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FEMA Still Blocking Firefighters and Police From Entering New Orleans

LA Times | September 8 2005
By Scott Gold, Julie Cart and Stephen Braun

Comment:
Another example of FEMA sabotage to add to the catalogue of criminal actions that this website has been tracking.
Michael D. Brown, director of the Federal Emergency Management Agency — who is under fire for the agency's slow response to the flooding — said Wednesday that scores of police and volunteer firefighters from around the nation, as well as trucks loaded with donated water, were even now being prevented from entering New Orleans while troops conduct house-to-house searches.
RELATED:

Government Sabotage Of Hurricane Katrina Relief Efforts

FEMA Deliberately Sabotaging Hurricane Relief Efforts

"They can't just yet," Brown said during a briefing in Baton Rouge. "There is going to come this natural time when we will release this floodgate of cops and firefighters who want to help. It's the same for anyone who wants to volunteer — we have over 50,000 offers of donations from the private sector. It has to be coordinated in such a way that it helps."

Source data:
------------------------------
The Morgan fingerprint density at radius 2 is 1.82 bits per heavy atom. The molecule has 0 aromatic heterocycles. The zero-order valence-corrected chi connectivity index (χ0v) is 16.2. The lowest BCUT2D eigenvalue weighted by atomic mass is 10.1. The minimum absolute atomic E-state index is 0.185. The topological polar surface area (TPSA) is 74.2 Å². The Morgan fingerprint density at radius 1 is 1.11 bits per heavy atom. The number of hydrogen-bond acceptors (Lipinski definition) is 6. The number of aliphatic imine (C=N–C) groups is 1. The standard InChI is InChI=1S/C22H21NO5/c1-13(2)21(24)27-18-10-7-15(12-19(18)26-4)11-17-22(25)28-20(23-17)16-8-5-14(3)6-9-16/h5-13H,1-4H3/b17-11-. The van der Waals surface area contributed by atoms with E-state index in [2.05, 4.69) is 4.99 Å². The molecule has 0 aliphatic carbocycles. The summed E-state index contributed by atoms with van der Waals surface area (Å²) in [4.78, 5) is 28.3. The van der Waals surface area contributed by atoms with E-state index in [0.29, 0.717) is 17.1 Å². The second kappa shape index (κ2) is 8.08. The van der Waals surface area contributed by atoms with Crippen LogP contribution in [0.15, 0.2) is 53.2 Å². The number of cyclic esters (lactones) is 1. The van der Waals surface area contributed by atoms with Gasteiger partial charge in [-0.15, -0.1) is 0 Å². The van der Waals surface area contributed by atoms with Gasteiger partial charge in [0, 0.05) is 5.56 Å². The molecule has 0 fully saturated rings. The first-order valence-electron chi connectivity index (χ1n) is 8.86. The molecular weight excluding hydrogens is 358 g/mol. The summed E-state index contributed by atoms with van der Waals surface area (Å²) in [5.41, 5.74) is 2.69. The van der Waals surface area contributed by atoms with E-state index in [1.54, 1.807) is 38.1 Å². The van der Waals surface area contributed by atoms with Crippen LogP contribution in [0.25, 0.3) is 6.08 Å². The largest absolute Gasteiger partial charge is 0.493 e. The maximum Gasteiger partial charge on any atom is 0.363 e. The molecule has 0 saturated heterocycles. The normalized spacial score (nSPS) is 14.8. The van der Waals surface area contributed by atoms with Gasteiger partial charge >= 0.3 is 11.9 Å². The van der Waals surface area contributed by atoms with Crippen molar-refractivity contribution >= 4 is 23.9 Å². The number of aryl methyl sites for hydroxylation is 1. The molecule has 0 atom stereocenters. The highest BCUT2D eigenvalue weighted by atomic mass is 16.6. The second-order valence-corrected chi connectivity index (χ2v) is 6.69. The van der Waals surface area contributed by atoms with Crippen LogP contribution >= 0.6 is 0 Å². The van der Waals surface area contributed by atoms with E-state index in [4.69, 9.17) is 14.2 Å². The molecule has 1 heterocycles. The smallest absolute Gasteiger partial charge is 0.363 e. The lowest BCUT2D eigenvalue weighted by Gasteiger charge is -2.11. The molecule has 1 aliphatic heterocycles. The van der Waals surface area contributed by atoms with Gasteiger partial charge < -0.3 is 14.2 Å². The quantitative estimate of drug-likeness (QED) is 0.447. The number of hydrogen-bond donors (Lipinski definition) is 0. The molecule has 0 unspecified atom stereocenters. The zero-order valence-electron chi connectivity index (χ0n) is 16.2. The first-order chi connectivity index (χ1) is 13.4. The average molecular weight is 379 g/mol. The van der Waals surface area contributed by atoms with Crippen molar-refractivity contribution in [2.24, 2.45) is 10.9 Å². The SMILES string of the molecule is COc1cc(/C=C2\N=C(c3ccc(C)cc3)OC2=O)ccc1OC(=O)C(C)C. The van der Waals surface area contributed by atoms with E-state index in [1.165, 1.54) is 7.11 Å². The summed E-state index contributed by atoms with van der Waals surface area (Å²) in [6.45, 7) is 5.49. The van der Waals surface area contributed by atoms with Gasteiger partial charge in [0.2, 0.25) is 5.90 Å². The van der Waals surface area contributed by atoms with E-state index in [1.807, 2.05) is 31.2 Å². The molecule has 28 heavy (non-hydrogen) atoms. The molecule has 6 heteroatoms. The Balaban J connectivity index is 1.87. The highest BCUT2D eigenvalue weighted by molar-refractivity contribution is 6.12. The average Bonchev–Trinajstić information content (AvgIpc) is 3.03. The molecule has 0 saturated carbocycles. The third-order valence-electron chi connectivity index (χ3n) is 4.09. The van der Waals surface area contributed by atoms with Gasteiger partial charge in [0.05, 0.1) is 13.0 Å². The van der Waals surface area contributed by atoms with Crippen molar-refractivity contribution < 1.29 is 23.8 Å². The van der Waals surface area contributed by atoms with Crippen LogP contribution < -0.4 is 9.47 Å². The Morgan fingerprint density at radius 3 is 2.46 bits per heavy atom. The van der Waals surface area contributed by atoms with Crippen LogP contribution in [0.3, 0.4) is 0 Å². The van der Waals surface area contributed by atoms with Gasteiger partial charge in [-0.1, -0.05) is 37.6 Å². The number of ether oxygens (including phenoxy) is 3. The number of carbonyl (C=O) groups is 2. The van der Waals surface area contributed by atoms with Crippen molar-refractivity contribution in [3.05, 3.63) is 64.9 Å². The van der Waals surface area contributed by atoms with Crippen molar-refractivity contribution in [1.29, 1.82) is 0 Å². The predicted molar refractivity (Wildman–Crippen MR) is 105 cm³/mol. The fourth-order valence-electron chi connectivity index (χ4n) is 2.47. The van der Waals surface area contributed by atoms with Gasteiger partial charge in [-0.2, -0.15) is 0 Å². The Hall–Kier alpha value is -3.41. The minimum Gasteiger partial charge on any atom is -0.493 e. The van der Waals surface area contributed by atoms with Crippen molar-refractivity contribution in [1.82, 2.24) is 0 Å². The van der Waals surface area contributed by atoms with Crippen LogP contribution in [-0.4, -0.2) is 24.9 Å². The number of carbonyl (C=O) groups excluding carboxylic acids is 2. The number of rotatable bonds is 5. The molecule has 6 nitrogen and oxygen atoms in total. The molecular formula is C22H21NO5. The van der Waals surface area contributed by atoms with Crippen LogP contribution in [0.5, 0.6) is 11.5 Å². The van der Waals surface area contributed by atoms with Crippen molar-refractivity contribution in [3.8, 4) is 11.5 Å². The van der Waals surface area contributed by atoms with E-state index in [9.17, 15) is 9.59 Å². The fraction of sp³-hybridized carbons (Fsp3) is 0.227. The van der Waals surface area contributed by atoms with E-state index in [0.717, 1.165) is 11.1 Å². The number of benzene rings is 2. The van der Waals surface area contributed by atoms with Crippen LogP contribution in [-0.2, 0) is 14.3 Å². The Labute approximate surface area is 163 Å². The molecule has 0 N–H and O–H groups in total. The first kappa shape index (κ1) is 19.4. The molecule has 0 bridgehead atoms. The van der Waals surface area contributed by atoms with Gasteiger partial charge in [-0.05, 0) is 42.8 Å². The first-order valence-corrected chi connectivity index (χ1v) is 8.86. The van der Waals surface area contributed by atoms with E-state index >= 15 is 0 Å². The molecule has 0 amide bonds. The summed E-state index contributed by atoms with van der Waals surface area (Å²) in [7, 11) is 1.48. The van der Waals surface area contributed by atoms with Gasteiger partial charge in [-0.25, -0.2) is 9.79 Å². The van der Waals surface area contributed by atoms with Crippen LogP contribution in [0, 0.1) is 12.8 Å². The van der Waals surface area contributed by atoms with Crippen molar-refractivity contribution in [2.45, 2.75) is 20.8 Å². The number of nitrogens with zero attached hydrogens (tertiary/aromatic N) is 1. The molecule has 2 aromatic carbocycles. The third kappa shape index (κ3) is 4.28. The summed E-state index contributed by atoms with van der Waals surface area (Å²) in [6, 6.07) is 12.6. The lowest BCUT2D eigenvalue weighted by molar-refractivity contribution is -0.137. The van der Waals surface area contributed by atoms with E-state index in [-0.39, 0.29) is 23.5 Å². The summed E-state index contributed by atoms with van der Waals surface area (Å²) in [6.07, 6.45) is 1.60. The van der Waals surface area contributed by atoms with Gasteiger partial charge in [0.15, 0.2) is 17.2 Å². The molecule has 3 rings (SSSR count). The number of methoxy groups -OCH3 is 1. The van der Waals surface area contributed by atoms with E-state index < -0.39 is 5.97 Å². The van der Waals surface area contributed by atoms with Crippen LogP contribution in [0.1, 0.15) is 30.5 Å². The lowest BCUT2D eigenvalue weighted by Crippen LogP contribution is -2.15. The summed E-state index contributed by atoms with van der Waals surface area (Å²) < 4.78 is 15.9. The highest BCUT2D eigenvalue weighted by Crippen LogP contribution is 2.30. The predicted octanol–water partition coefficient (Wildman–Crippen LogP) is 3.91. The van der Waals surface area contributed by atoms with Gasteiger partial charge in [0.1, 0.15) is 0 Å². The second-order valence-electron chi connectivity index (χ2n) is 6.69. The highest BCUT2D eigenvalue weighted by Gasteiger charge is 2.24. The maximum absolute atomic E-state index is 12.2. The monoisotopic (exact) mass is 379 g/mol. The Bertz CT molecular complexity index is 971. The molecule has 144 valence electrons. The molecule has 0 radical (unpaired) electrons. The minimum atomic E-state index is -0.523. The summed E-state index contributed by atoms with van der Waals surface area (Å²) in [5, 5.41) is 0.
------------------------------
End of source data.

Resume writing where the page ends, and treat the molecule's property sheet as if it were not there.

Numerous state and local officials in Louisiana have accused FEMA of making the situation worse with red tape and a hesitant response immediately after Katrina slammed into the coasts of Louisiana, Mississippi and Alabama.

"I'm asking Congress, please don't send any more money to FEMA," said Sen. Mary Landrieu (D-La.), a staunch critic of the agency. "Send it directly to the local officials." But White House officials said $50 billion of the new aid package, supplementing $10.5 billion approved last week, would be routed to FEMA.

Ripples from the flooding, which left as many as 1 million people homeless and untold numbers dead, continued to shake the nation's economy. Louisiana emergency officials said Wednesday that the disaster could cost the state at least $100 billion. And the Congressional Budget Office predicted 400,000 jobs would be lost through the end of the year, with privately insured losses topping $30 billion.

 

 

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